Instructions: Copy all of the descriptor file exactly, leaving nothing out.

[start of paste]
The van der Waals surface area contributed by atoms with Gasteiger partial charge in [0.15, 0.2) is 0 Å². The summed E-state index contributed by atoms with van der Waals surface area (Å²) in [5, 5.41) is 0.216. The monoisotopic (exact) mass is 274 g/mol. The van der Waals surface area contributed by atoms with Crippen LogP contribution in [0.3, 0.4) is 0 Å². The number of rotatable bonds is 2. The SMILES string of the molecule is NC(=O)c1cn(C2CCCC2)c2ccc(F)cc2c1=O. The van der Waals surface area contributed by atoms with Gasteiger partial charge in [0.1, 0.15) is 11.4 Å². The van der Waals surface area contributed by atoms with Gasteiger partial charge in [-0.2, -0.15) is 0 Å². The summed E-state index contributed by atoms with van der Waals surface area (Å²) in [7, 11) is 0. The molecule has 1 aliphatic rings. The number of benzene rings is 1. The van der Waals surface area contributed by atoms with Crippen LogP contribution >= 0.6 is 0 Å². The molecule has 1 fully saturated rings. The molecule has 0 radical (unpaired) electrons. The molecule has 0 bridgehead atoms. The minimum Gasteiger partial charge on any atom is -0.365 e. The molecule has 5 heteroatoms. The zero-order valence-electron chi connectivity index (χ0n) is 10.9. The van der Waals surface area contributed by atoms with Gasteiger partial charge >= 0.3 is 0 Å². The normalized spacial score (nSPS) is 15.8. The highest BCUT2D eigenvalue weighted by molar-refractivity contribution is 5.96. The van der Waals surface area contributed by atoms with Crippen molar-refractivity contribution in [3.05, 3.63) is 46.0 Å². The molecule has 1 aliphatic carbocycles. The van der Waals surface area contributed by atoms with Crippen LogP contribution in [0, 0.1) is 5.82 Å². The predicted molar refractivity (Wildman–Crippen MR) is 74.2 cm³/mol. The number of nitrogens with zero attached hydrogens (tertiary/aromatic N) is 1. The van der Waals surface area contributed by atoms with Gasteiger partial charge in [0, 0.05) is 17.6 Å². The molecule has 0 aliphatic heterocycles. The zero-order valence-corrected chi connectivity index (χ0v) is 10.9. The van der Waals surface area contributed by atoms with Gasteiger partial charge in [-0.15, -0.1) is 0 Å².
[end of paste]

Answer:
The van der Waals surface area contributed by atoms with Gasteiger partial charge in [0.15, 0.2) is 0 Å². The summed E-state index contributed by atoms with van der Waals surface area (Å²) in [5, 5.41) is 0.216. The monoisotopic (exact) mass is 274 g/mol. The van der Waals surface area contributed by atoms with Crippen LogP contribution in [0.3, 0.4) is 0 Å². The number of rotatable bonds is 2. The SMILES string of the molecule is NC(=O)c1cn(C2CCCC2)c2ccc(F)cc2c1=O. The van der Waals surface area contributed by atoms with Gasteiger partial charge in [0.1, 0.15) is 11.4 Å². The van der Waals surface area contributed by atoms with Gasteiger partial charge in [-0.2, -0.15) is 0 Å². The summed E-state index contributed by atoms with van der Waals surface area (Å²) in [7, 11) is 0. The molecule has 1 aliphatic rings. The number of benzene rings is 1. The van der Waals surface area contributed by atoms with Crippen LogP contribution >= 0.6 is 0 Å². The molecule has 1 fully saturated rings. The molecule has 0 radical (unpaired) electrons. The molecule has 0 bridgehead atoms. The minimum Gasteiger partial charge on any atom is -0.365 e. The molecule has 5 heteroatoms. The zero-order valence-electron chi connectivity index (χ0n) is 10.9. The van der Waals surface area contributed by atoms with Gasteiger partial charge >= 0.3 is 0 Å². The normalized spacial score (nSPS) is 15.8. The highest BCUT2D eigenvalue weighted by molar-refractivity contribution is 5.96. The van der Waals surface area contributed by atoms with Crippen molar-refractivity contribution in [3.05, 3.63) is 46.0 Å². The molecule has 1 aliphatic carbocycles. The van der Waals surface area contributed by atoms with Crippen LogP contribution in [0, 0.1) is 5.82 Å². The predicted molar refractivity (Wildman–Crippen MR) is 74.2 cm³/mol. The number of nitrogens with zero attached hydrogens (tertiary/aromatic N) is 1. The van der Waals surface area contributed by atoms with Gasteiger partial charge in [0, 0.05) is 17.6 Å². The molecule has 0 aliphatic heterocycles. The zero-order valence-corrected chi connectivity index (χ0v) is 10.9. The van der Waals surface area contributed by atoms with Gasteiger partial charge in [-0.15, -0.1) is 0 Å².